Featuring approximately 160 photographs, many of which have never before been seen or published, Anthony Hernandez will be on view as the inaugural special exhibition in the museum’s new Pritzker Center for Photography. The exhibition will present the full scope of Hernandez’s long and prolific career, celebrating the artist’s unique brand of street photography and how it has changed and developed over time.
“Hernandez’s photographs have long been admired by curators, collectors and other photographers,” said Erin O’Toole, curator of the exhibition and Baker Street Foundation Associate Curator of Photography at SFMOMA. “SFMOMA is thrilled to have the opportunity to introduce his incredible body of work to a broader audience.”
The child of Mexican immigrants, Hernandez was born and raised in Los Angeles. Largely unaware of the formal traditions of the medium, he developed his own individual photographic style, one attuned to particularities of L.A., its desolate beauty and sprawling expanses of asphalt and concrete. Over the course of his career, Hernandez has deftly moved from black-and-white to color photography, from 35mm to large-format cameras, and from the human figure to the landscape to abstracted detail, producing an unusually varied body of work united by its arresting formal beauty and subtle engagement with contemporary social issues.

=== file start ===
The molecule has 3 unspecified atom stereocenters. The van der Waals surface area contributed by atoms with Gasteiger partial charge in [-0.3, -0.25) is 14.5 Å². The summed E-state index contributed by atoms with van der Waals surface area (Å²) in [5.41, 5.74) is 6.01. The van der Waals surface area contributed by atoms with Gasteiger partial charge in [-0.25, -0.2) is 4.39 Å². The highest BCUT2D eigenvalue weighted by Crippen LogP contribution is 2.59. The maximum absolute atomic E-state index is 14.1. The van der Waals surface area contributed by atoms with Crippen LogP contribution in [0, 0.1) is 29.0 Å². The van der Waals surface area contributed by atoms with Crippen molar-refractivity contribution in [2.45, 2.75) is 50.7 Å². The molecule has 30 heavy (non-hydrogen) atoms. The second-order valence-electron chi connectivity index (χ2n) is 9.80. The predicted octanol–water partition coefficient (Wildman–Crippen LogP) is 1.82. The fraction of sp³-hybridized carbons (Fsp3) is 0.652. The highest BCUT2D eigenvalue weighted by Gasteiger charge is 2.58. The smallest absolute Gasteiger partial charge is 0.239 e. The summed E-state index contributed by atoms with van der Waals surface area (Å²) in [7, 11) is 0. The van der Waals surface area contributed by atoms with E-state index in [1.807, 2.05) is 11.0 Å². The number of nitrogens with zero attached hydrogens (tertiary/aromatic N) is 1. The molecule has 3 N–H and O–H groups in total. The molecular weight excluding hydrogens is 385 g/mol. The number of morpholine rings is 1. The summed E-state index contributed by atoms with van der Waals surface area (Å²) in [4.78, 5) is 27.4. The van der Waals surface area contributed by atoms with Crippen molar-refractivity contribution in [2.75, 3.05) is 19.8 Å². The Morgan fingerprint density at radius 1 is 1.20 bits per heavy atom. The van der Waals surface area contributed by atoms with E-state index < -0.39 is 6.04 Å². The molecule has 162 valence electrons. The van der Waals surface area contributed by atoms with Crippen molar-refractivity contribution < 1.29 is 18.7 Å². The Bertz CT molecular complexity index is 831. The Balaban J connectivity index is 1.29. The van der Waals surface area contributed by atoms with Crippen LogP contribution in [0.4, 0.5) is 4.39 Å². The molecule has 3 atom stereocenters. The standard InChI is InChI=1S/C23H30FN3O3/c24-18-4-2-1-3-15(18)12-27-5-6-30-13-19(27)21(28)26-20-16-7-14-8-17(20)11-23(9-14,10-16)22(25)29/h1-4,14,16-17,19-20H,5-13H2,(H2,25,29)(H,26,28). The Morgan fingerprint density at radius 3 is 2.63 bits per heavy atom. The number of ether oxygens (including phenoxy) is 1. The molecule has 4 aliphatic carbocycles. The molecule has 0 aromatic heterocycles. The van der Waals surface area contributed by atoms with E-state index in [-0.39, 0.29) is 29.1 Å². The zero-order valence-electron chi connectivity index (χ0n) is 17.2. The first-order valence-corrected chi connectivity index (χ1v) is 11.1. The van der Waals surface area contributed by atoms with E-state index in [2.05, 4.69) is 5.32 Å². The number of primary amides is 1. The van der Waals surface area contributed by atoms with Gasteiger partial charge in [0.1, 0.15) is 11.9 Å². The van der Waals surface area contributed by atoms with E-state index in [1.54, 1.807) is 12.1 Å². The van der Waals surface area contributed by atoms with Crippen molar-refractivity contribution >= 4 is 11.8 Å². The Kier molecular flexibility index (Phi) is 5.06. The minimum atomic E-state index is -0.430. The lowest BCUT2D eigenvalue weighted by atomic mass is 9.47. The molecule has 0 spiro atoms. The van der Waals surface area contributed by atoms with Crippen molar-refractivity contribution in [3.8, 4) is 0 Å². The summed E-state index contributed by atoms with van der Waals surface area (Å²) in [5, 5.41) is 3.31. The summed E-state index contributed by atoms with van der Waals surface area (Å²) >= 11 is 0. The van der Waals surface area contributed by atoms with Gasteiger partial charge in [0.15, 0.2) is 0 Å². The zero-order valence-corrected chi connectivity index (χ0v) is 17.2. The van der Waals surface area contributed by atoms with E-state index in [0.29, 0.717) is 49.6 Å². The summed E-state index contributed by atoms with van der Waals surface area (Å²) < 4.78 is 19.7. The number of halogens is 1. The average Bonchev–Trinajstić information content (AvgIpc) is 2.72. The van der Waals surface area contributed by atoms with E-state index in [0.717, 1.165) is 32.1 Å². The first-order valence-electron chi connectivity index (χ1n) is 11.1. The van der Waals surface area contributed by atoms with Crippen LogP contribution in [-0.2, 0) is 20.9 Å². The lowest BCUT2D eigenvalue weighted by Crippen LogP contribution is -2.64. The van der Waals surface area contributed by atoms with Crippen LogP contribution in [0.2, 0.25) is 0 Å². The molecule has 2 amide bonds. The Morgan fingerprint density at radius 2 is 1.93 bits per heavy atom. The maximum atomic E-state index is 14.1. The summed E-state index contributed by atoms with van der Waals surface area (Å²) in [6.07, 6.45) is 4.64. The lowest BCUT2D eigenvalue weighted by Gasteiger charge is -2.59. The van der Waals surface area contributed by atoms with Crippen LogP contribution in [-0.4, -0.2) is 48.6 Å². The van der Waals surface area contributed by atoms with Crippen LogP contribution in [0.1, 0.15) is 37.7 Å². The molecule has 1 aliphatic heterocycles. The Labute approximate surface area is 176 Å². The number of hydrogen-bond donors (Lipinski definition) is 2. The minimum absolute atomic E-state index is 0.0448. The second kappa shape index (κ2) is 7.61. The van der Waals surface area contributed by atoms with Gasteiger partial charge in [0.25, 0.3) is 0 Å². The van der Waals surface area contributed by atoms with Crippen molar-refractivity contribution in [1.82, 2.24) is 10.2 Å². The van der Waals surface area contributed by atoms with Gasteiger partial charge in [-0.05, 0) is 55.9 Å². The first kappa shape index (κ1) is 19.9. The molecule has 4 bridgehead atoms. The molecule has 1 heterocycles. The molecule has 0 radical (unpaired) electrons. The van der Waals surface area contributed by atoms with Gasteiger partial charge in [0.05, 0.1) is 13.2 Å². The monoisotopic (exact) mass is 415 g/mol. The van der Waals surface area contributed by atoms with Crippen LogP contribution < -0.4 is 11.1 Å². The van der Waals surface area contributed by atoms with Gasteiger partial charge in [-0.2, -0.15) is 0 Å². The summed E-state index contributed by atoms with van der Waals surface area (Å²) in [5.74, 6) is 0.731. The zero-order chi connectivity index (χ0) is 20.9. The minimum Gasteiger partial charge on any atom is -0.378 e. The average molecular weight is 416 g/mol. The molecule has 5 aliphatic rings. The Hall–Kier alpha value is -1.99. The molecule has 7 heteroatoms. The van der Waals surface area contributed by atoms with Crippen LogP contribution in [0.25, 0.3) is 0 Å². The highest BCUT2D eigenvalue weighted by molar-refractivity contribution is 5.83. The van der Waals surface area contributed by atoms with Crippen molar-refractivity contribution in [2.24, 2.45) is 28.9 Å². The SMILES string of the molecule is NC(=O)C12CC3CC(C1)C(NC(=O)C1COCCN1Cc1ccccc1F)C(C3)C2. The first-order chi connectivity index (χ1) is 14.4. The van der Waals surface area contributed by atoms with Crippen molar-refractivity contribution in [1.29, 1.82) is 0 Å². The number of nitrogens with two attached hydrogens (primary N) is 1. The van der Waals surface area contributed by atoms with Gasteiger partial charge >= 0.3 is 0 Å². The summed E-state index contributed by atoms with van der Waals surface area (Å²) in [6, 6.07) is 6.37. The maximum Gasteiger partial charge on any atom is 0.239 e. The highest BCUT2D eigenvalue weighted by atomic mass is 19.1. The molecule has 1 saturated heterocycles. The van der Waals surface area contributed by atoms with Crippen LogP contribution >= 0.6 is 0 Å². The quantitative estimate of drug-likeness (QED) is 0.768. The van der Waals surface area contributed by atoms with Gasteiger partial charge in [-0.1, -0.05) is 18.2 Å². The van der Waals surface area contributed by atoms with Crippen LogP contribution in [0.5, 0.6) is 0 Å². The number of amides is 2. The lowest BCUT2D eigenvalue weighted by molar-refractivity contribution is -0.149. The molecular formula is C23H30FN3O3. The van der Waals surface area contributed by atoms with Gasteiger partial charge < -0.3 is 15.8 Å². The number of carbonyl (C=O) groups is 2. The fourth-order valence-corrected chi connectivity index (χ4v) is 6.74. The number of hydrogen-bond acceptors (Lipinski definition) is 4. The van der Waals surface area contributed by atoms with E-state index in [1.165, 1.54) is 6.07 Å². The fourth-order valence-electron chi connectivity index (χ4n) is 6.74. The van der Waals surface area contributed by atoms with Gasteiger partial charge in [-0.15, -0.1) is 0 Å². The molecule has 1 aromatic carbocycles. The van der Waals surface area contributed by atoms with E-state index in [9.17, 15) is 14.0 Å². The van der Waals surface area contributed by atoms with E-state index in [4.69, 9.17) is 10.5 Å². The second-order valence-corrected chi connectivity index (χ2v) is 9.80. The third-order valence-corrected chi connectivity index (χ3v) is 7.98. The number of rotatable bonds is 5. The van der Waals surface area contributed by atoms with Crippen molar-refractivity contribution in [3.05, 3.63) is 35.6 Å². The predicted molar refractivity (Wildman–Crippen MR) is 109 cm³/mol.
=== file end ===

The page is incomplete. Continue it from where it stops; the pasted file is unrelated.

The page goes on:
Highlights from the exhibition will include black-and-white photographs from the early 1970s that were taken on the streets of downtown Los Angeles, color pictures made on Rodeo Drive in the mid-1980s and selections from his critically acclaimed series Landscapes for the Homeless that was completed in 1991. For this series, Hernandez photographed what had been left behind at vacant homeless encampments, offering glimpses into the lives of the people who once found refuge there. Anthony Hernandez will also feature more abstract, large-scale color work taken recently in Los Angeles and on the road in locations ranging from Oakland and Baltimore to Rome.
Hernandez has published six monographs, and his work has been featured in numerous group exhibitions, including SFMOMA’s Crossing the Frontier (1996) and MOCA’s Under the Big Black Sun (2011). In 2009, his work was the subject of a monographic exhibition at the Vancouver Art Gallery co-curated by artist Jeff Wall.
On View: September 24, 2016 — January 1, 2017
San Francisco Museum of Modern Art
151 Third Street
San Francisco, CA, 94103